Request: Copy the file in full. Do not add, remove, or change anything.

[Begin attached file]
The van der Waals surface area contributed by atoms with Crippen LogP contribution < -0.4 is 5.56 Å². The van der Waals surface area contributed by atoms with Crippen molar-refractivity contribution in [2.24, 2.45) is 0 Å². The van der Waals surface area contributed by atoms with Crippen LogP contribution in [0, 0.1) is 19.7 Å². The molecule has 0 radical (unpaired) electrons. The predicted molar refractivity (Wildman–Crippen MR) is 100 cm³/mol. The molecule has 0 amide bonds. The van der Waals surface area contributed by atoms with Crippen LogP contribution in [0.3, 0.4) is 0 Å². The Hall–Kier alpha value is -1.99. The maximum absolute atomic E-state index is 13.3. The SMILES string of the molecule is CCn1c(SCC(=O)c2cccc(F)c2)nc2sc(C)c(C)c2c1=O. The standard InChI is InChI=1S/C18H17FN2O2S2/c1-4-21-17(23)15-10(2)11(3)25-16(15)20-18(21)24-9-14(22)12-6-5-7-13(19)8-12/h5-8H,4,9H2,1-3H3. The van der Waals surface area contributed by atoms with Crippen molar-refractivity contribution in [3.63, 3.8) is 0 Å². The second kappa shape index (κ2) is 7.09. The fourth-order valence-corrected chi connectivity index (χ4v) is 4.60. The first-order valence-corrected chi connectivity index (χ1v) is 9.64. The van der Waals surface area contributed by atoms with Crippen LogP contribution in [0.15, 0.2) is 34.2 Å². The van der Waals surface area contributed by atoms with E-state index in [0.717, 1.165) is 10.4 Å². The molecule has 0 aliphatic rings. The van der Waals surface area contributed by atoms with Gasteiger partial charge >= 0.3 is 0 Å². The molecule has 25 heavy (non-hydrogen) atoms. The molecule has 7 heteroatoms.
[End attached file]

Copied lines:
The van der Waals surface area contributed by atoms with Crippen LogP contribution < -0.4 is 5.56 Å². The van der Waals surface area contributed by atoms with Crippen molar-refractivity contribution in [2.24, 2.45) is 0 Å². The van der Waals surface area contributed by atoms with Crippen LogP contribution in [0, 0.1) is 19.7 Å². The molecule has 0 radical (unpaired) electrons. The predicted molar refractivity (Wildman–Crippen MR) is 100 cm³/mol. The molecule has 0 amide bonds. The van der Waals surface area contributed by atoms with Crippen LogP contribution in [0.3, 0.4) is 0 Å². The Hall–Kier alpha value is -1.99. The maximum absolute atomic E-state index is 13.3. The SMILES string of the molecule is CCn1c(SCC(=O)c2cccc(F)c2)nc2sc(C)c(C)c2c1=O. The standard InChI is InChI=1S/C18H17FN2O2S2/c1-4-21-17(23)15-10(2)11(3)25-16(15)20-18(21)24-9-14(22)12-6-5-7-13(19)8-12/h5-8H,4,9H2,1-3H3. The van der Waals surface area contributed by atoms with Crippen molar-refractivity contribution in [3.63, 3.8) is 0 Å². The second kappa shape index (κ2) is 7.09. The fourth-order valence-corrected chi connectivity index (χ4v) is 4.60. The first-order valence-corrected chi connectivity index (χ1v) is 9.64. The van der Waals surface area contributed by atoms with Crippen LogP contribution in [0.15, 0.2) is 34.2 Å². The van der Waals surface area contributed by atoms with E-state index in [0.717, 1.165) is 10.4 Å². The molecule has 0 aliphatic rings. The van der Waals surface area contributed by atoms with Gasteiger partial charge >= 0.3 is 0 Å². The molecule has 25 heavy (non-hydrogen) atoms. The molecule has 7 heteroatoms.